What a Fed Rate Hike Means for Borrowers, Savers and Home Buyers

Here’s how to position your finances as interest rates rise.

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Key takeaways: 

When the Federal Reserve raises interest rates, it means rates on familiar financial products like savings accounts, mortgages and credit cards are likely to rise as well.

Interest rates have been low for so long that many consumers — millennials, particularly — haven’t really known a time when borrowing wasn’t cheap and savings vehicles didn’t pay next to nothing.

Strictly speaking, the Fed can change only a single rate: the federal funds rate. This rate determines how much interest financial institutions charge one another to borrow money overnight. But because so many other rates in the economy are tied to the funds rate, any increase by the Fed has a direct effect on the interest consumers pay when they carry a credit card balance or take out a loan, and on yields for savings accounts and certificates of deposit.

In general, the Fed reduces rates to try to stimulate the economy and raises rates to try to head off inflation. The Fed kept rates low throughout the COVID-19 pandemic to help the economy recover; it recently forecast that it expects two or more interest rate hikes in 2023.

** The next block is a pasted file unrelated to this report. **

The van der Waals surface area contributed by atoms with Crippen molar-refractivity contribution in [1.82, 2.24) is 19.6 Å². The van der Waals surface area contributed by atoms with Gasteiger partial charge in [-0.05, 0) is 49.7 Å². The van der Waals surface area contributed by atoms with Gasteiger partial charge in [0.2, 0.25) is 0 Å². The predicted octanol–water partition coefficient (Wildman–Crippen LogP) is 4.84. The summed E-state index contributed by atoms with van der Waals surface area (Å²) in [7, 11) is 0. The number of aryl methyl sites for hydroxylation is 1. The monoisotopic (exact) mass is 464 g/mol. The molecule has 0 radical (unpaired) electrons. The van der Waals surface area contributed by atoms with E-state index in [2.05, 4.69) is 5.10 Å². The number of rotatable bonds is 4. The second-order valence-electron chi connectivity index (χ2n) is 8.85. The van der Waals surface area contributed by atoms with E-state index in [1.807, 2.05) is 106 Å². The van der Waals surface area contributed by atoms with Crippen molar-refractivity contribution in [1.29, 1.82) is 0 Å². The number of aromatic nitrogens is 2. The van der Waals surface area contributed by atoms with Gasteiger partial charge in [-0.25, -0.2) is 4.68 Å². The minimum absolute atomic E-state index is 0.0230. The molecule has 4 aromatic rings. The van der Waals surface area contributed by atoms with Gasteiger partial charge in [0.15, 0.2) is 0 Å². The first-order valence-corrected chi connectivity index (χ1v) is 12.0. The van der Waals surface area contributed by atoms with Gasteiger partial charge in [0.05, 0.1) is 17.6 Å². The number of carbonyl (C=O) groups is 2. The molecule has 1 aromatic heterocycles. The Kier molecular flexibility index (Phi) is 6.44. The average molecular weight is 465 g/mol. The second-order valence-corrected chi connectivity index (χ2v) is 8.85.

Here’s what you can expect, and how to position your finances in a rising-rate environment.

In general, higher interest rates are good news for savers and bad news for borrowers.

, in particular, have produced paltry returns in recent years. Certificates of deposit have not fared much better. Many savers have squeezed a bit more interest from their accounts by shopping for , which tend to offer better returns than traditional bank accounts.

These historically low rates on savings products won’t jump higher overnight, but a higher federal funds rate can stimulate competition among banks and credit unions, and consumers may benefit from that. It may be worth looking for an account with better rates if your financial institution is slow to respond to a Fed rate increase.

Interest rates on credit cards are typically not fixed, so they’re especially vulnerable to changes in the federal funds rate. If you’re carrying credit card debt, you can probably expect your interest rate — and also your — to rise. That will make it harder to chip away at the debt.

But there are moves you can make to take the sting out of climbing credit card interest.

aggressively is a good idea no matter what rates do. Re-evaluate your budget to see whether you can free up any cash to pay down your credit card balances, and think about whether you can increase your income, even temporarily.

As interest rates rise, ensure you’re making at least the minimum payments on time, on every card. This will help strengthen your credit score over time, which will make it easier to qualify for lower-interest loans.

If you do have good credit, consider moving higher-interest debt to a . These offers may become scarcer if the Fed continues to raise interest rates, and locking down a 0% intro APR for 12 months or more is a great way to make a significant dent in your debt. Paying down your balances will also improve your credit score.